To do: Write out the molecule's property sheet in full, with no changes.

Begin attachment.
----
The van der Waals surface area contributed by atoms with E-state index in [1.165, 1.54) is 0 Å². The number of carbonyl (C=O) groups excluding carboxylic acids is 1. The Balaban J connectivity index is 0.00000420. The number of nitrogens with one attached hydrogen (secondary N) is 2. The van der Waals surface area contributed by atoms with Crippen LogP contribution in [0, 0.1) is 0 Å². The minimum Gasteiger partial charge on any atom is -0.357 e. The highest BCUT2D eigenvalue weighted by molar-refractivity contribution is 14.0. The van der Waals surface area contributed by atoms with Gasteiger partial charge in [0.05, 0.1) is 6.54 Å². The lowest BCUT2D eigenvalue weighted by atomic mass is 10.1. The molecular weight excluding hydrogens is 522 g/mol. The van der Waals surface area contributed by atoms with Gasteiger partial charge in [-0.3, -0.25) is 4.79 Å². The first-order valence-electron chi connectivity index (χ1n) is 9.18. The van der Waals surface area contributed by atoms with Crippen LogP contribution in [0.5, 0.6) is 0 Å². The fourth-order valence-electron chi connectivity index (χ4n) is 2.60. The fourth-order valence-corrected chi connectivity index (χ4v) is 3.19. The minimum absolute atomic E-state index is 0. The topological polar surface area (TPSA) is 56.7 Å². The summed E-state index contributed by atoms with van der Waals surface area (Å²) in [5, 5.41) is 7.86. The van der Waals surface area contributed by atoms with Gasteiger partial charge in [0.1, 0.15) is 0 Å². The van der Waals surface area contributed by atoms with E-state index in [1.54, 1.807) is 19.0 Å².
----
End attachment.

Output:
The van der Waals surface area contributed by atoms with E-state index in [1.165, 1.54) is 0 Å². The number of carbonyl (C=O) groups excluding carboxylic acids is 1. The Balaban J connectivity index is 0.00000420. The number of nitrogens with one attached hydrogen (secondary N) is 2. The van der Waals surface area contributed by atoms with Crippen LogP contribution in [0, 0.1) is 0 Å². The minimum Gasteiger partial charge on any atom is -0.357 e. The highest BCUT2D eigenvalue weighted by molar-refractivity contribution is 14.0. The van der Waals surface area contributed by atoms with Gasteiger partial charge in [0.05, 0.1) is 6.54 Å². The lowest BCUT2D eigenvalue weighted by atomic mass is 10.1. The molecular weight excluding hydrogens is 522 g/mol. The van der Waals surface area contributed by atoms with Gasteiger partial charge in [-0.3, -0.25) is 4.79 Å². The first-order valence-electron chi connectivity index (χ1n) is 9.18. The van der Waals surface area contributed by atoms with Crippen LogP contribution in [0.5, 0.6) is 0 Å². The fourth-order valence-electron chi connectivity index (χ4n) is 2.60. The fourth-order valence-corrected chi connectivity index (χ4v) is 3.19. The minimum absolute atomic E-state index is 0. The topological polar surface area (TPSA) is 56.7 Å². The summed E-state index contributed by atoms with van der Waals surface area (Å²) in [5, 5.41) is 7.86. The van der Waals surface area contributed by atoms with Gasteiger partial charge in [0.1, 0.15) is 0 Å². The van der Waals surface area contributed by atoms with E-state index in [1.54, 1.807) is 19.0 Å².